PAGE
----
Topical Working Groups
Topical Working Groups are a key mechanism through which WSAS fulfills its ‘Science in Service of Washington State’ mission and increases engagement with state policy organizations.
Topical Working Groups are aligned with key scientific and technological policy interests of the state and our members. They increase WSAS’s visibility as a ‘place to turn’ for objective, technically based and clear information on existing topics and issues facing the state, and to inform the state about emerging technical issues that could affect the state.
Three initial Topical Working Groups are:
Topical Working Groups increase WSAS Members’ capacity to act on policy issues involving science, technology, the environment and health. Their impacts are measured through the types and quality of its activities, the strength and influence of the connections with key policy makers and strategy groups, and the relevance and value added of our products to policy makers.
Our activities include:
Increased interactions with the state legislature and other state leaders in various sectors (government, agencies, industry, and foundations).
Identification and visibility of WSAS members’ areas of expertise through identification of critical issues facing Washington State.
Individual or small-group meetings of WSAS experts with policy makers and agency leaders and their staff to focus on time-sensitive issues requiring specific scientific or technical know-how.
Convenings, such as workshops and symposia, focused on cross-disciplinary policy issues. These events can be single- or multi-day events, depending on the need and level of resources, and are memorialized via workshop reports.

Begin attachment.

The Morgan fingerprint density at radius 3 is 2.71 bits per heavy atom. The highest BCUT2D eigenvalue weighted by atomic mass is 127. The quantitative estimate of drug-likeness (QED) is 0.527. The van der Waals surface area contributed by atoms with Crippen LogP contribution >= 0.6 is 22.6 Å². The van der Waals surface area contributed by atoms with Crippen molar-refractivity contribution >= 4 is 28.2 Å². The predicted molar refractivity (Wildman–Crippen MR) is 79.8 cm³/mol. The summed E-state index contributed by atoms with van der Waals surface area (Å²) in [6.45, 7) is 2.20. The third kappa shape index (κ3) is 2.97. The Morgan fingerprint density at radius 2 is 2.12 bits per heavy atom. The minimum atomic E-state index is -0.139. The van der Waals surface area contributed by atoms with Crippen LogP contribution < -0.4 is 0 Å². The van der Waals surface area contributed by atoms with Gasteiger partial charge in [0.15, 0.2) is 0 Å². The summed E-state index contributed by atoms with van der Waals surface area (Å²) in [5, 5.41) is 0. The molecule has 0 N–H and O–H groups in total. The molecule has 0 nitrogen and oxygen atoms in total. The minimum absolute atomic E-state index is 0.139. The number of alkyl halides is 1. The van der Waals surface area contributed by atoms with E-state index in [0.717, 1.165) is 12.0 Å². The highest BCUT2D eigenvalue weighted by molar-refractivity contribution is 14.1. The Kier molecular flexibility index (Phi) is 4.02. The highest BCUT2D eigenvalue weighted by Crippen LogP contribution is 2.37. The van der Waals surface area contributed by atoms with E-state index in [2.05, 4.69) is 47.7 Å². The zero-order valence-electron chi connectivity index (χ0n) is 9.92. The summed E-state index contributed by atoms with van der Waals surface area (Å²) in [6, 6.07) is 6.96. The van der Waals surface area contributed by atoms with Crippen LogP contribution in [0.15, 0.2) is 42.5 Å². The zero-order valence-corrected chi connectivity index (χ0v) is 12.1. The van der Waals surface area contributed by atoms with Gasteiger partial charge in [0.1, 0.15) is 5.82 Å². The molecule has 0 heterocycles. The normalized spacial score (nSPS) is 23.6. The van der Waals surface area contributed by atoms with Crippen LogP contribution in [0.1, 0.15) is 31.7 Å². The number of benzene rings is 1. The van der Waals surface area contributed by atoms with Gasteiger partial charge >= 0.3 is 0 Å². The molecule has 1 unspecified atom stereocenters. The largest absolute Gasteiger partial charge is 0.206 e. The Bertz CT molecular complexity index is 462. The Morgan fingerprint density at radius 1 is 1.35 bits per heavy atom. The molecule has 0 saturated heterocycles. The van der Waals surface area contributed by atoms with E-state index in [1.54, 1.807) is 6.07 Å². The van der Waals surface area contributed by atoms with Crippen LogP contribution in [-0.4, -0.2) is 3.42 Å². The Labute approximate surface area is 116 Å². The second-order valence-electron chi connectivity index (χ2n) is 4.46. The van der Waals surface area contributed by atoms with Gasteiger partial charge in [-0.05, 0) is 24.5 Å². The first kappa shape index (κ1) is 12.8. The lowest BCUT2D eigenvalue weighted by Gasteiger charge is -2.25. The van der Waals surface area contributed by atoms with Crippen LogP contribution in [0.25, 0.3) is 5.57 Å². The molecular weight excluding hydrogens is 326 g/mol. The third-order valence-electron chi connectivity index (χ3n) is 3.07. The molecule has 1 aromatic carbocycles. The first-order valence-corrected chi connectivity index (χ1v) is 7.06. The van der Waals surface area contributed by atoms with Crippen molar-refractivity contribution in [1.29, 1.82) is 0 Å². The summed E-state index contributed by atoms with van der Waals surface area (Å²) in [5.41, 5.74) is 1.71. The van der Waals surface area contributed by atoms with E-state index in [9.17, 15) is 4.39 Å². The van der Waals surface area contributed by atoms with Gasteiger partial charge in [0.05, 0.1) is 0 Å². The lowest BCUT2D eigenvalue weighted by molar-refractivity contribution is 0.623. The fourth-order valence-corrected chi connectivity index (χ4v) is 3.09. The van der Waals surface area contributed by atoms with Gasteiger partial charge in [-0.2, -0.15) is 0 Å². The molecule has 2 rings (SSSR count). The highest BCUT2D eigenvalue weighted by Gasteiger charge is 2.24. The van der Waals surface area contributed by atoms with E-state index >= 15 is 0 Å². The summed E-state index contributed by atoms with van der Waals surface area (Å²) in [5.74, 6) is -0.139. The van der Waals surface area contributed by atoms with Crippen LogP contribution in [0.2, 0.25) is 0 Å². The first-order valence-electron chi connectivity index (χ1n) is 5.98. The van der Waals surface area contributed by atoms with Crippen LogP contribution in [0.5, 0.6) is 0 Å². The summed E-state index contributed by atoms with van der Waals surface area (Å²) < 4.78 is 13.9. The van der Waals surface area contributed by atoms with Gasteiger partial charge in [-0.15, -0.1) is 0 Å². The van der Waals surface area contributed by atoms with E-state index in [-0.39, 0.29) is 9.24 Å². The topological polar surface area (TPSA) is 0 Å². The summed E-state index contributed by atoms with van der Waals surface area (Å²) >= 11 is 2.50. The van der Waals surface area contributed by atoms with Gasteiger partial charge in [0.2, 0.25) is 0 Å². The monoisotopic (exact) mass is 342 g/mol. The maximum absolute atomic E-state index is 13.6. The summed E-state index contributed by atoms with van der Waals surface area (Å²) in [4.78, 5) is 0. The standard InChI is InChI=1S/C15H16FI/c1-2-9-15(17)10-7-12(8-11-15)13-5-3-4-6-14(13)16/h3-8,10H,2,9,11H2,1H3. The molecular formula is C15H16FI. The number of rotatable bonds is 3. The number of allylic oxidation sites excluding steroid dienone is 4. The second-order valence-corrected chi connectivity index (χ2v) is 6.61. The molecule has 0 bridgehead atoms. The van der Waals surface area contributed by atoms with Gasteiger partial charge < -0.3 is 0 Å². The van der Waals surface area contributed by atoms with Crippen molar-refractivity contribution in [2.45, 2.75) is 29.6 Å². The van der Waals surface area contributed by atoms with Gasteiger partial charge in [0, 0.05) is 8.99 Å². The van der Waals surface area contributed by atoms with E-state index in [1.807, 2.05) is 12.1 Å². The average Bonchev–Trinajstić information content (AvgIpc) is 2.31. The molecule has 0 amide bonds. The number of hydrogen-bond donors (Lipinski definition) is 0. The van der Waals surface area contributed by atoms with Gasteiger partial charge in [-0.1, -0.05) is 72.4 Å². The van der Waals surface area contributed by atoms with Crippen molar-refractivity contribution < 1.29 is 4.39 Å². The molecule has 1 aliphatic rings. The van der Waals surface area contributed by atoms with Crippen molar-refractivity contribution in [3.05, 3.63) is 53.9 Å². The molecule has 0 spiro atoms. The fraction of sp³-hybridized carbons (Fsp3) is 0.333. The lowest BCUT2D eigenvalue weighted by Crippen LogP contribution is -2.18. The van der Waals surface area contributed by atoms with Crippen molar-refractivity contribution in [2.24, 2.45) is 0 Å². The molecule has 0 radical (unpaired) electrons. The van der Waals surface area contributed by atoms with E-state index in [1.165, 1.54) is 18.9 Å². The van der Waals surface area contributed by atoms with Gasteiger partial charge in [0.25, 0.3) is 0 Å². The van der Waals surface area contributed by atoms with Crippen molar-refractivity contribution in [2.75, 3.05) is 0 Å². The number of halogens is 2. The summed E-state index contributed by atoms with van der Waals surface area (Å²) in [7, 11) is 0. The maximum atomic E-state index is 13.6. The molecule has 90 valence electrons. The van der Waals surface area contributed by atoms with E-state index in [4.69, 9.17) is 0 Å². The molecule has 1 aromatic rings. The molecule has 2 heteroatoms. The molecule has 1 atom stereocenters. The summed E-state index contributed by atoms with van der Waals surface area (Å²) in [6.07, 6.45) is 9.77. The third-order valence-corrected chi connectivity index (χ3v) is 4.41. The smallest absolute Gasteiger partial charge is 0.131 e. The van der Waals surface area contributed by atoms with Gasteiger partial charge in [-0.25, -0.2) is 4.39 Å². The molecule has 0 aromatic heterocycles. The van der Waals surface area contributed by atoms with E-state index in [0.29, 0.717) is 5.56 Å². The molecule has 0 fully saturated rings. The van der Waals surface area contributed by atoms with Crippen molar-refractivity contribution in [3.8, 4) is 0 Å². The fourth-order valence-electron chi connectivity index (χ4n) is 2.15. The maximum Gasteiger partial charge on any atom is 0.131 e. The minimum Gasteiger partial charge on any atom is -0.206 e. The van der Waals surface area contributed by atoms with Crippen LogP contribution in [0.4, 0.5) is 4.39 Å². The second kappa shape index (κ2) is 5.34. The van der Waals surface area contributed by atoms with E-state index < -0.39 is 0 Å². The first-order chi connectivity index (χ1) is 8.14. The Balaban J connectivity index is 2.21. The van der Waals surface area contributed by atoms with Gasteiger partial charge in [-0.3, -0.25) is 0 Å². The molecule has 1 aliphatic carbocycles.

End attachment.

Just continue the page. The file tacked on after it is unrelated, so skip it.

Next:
White papers on key challenges facing the state that describe both what is already known in specific scientific and technical areas and where are the knowledge gaps, resulting in recommendations about where more focused research and resources could result in better-informed policy.
Independent reviews of work done by others, including state agencies or commissions, nonprofit organizations, or for-profit companies.
Adaptation for use by state agencies and the legislature of national-level policy reports, e.g., from the National Academies, that may have important implications for state-level policy.
Independent committee reports about complex and state-specific issues that require scientific and technical expertise across disciplines to inform and advise the state. This kind of project works well using an expert study committee that is charged to prepare a formal report based on the best available science. Ideally, the product is an independent consensus report drafted by the committee, and reviewed by peers before publication and release to the public.